October 23, 2011; Source: Idaho Statesman | In light of the economic uncertainty of the past few years it seems particularly useful that founders of new organizations be equipped with a hefty dose of optimism, along with a strong commitment to mission. According to a recent story in the Idaho Statesman, two years after establishing his Oregon-based nonprofit Semilla Nueva, Curt Bowen remains energetically committed to his mission of teaching Guatemalan farmers new organic farming techniques that increase crop yields and combat soil erosion to build overall sustainability. With an annual operating budget of about $40,000 and a staff of seven split between the U.S. and Guatemala, Bowen and his colleagues are hoping that their strategy of teaching individual farmers new techniques will produce economic growth for entire rural communities.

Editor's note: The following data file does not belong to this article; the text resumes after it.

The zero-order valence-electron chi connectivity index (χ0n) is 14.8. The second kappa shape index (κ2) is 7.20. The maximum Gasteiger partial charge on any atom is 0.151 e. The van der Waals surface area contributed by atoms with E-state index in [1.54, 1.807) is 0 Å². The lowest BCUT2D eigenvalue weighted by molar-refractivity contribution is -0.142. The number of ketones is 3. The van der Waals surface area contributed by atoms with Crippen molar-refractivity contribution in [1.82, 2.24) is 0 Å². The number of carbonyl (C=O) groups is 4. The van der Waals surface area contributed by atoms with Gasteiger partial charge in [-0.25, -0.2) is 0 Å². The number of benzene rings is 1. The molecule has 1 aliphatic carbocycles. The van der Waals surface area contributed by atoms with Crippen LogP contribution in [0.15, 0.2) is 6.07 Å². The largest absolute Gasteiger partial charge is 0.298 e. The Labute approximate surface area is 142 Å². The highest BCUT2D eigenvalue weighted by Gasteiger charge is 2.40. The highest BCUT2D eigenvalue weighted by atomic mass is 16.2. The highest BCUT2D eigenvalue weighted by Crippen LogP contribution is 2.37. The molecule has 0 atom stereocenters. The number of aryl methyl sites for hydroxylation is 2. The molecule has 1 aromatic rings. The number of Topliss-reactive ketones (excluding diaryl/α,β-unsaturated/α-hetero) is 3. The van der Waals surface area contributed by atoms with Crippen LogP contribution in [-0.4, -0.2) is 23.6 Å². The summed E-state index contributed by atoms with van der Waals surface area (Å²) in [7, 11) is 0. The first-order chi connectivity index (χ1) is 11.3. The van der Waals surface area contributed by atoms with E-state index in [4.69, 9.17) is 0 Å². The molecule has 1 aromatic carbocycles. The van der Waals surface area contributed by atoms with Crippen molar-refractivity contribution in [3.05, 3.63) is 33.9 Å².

During the past two years, Semilla Nueva has been working on a micro level by training individual farmers. The organization’s one-on-one approach expanded this past year when it hosted its first national conference in Guatemala to showcase the successes of local farmers and to provide a forum for training new people. Referring to this individualized approach, Bowen told the Idaho Statesman, “We get the seed planted, so to speak, and we try to get that to continue on its own. If we can get farmers to be teaching farmers—here’s how you experiment, here’s how you share it—we’re set. That’s the sustainability.” In Bowen’s view, after the organization involves 1,000 farmers “it won’t be that hard to move to 100,000 farmers.”

Although the rural Guatemalan communities that Semilla Nueva works with have many challenges, the precise focus of Semilla Nueva’s mission means that the organization will have finite end dates with its partner communities. Reflecting on this unique form of success and the possibility of packing up and moving on, Bowen told the Idaho Statesman that he hopes Semilla Nueva will be put out of a job and at that point he and his colleagues will “be on to the next challenge.”—Anne Eigeman